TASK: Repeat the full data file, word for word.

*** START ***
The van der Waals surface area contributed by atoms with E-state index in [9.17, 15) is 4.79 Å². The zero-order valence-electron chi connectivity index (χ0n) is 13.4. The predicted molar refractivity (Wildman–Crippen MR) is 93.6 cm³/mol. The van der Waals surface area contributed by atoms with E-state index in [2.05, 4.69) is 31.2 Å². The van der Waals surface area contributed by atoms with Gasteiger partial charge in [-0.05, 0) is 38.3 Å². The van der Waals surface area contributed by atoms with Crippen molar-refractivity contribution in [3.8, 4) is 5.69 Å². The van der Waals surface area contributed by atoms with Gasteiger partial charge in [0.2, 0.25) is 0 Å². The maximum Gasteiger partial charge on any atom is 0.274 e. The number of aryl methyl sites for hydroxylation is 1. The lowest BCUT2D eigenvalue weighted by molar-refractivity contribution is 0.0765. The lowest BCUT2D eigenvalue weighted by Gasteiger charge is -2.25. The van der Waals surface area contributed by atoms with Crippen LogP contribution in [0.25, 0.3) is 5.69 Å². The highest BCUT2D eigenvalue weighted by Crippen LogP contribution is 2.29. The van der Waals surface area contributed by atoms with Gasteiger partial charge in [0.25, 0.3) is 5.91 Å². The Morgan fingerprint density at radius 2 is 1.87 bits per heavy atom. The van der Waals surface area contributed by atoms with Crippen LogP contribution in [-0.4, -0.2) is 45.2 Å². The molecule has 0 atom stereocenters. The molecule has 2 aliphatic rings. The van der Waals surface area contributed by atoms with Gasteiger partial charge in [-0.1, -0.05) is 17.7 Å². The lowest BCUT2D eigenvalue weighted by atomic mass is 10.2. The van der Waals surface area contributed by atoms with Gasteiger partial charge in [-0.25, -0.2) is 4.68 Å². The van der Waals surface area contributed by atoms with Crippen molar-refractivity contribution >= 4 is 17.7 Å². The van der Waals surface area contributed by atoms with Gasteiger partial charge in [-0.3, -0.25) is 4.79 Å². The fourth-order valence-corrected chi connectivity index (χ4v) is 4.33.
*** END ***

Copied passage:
The van der Waals surface area contributed by atoms with E-state index in [9.17, 15) is 4.79 Å². The zero-order valence-electron chi connectivity index (χ0n) is 13.4. The predicted molar refractivity (Wildman–Crippen MR) is 93.6 cm³/mol. The van der Waals surface area contributed by atoms with E-state index in [2.05, 4.69) is 31.2 Å². The van der Waals surface area contributed by atoms with Gasteiger partial charge in [-0.05, 0) is 38.3 Å². The van der Waals surface area contributed by atoms with Crippen molar-refractivity contribution in [3.8, 4) is 5.69 Å². The van der Waals surface area contributed by atoms with Gasteiger partial charge in [0.2, 0.25) is 0 Å². The maximum Gasteiger partial charge on any atom is 0.274 e. The number of aryl methyl sites for hydroxylation is 1. The lowest BCUT2D eigenvalue weighted by molar-refractivity contribution is 0.0765. The lowest BCUT2D eigenvalue weighted by Gasteiger charge is -2.25. The van der Waals surface area contributed by atoms with Crippen LogP contribution in [0.25, 0.3) is 5.69 Å². The highest BCUT2D eigenvalue weighted by Crippen LogP contribution is 2.29. The van der Waals surface area contributed by atoms with Gasteiger partial charge in [0.25, 0.3) is 5.91 Å². The Morgan fingerprint density at radius 2 is 1.87 bits per heavy atom. The van der Waals surface area contributed by atoms with Crippen LogP contribution in [-0.4, -0.2) is 45.2 Å². The molecule has 0 atom stereocenters. The molecule has 2 aliphatic rings. The van der Waals surface area contributed by atoms with Gasteiger partial charge in [-0.1, -0.05) is 17.7 Å². The lowest BCUT2D eigenvalue weighted by atomic mass is 10.2. The van der Waals surface area contributed by atoms with Gasteiger partial charge in [-0.25, -0.2) is 4.68 Å². The van der Waals surface area contributed by atoms with Crippen molar-refractivity contribution >= 4 is 17.7 Å². The van der Waals surface area contributed by atoms with Gasteiger partial charge in [-0.3, -0.25) is 4.79 Å². The fourth-order valence-corrected chi connectivity index (χ4v) is 4.33.